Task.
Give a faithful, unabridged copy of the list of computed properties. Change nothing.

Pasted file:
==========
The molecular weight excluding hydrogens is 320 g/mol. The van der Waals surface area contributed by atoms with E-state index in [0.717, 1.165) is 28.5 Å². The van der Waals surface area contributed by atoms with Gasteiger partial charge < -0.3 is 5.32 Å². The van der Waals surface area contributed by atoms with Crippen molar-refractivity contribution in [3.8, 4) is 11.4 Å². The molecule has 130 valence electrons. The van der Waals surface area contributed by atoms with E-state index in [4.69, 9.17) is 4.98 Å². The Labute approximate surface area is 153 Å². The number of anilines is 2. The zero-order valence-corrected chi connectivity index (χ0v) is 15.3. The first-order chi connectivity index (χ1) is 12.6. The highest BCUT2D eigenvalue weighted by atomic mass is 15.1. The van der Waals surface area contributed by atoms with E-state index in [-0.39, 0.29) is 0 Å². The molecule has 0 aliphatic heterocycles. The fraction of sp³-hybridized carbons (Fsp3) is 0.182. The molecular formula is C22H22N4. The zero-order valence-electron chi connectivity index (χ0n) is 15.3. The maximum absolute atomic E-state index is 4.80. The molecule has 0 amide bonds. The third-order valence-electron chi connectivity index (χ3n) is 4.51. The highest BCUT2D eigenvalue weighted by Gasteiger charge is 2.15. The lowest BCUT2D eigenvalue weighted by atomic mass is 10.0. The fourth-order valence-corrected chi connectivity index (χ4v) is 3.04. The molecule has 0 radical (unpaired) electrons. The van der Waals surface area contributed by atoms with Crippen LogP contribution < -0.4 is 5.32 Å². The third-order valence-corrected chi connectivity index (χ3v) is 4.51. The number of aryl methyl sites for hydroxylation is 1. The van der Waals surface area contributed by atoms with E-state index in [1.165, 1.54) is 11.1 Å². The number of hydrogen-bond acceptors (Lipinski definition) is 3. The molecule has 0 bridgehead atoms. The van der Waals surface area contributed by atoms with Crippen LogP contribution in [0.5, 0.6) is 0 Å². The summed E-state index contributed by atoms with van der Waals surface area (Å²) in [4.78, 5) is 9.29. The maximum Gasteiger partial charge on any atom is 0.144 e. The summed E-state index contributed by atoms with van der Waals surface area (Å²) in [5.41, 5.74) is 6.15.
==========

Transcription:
The molecular weight excluding hydrogens is 320 g/mol. The van der Waals surface area contributed by atoms with E-state index in [0.717, 1.165) is 28.5 Å². The van der Waals surface area contributed by atoms with Gasteiger partial charge < -0.3 is 5.32 Å². The van der Waals surface area contributed by atoms with Crippen molar-refractivity contribution in [3.8, 4) is 11.4 Å². The molecule has 130 valence electrons. The van der Waals surface area contributed by atoms with E-state index in [4.69, 9.17) is 4.98 Å². The Labute approximate surface area is 153 Å². The number of anilines is 2. The zero-order valence-corrected chi connectivity index (χ0v) is 15.3. The first-order chi connectivity index (χ1) is 12.6. The highest BCUT2D eigenvalue weighted by atomic mass is 15.1. The van der Waals surface area contributed by atoms with E-state index in [-0.39, 0.29) is 0 Å². The molecule has 0 aliphatic heterocycles. The fraction of sp³-hybridized carbons (Fsp3) is 0.182. The molecular formula is C22H22N4. The zero-order valence-electron chi connectivity index (χ0n) is 15.3. The maximum absolute atomic E-state index is 4.80. The molecule has 0 amide bonds. The third-order valence-electron chi connectivity index (χ3n) is 4.51. The highest BCUT2D eigenvalue weighted by Gasteiger charge is 2.15. The lowest BCUT2D eigenvalue weighted by atomic mass is 10.0. The fourth-order valence-corrected chi connectivity index (χ4v) is 3.04. The molecule has 0 radical (unpaired) electrons. The van der Waals surface area contributed by atoms with Crippen LogP contribution < -0.4 is 5.32 Å². The third-order valence-corrected chi connectivity index (χ3v) is 4.51. The number of aryl methyl sites for hydroxylation is 1. The van der Waals surface area contributed by atoms with E-state index in [1.165, 1.54) is 11.1 Å². The number of hydrogen-bond acceptors (Lipinski definition) is 3. The molecule has 0 bridgehead atoms. The van der Waals surface area contributed by atoms with Crippen LogP contribution in [0.5, 0.6) is 0 Å². The summed E-state index contributed by atoms with van der Waals surface area (Å²) in [4.78, 5) is 9.29. The maximum Gasteiger partial charge on any atom is 0.144 e. The summed E-state index contributed by atoms with van der Waals surface area (Å²) in [5.41, 5.74) is 6.15.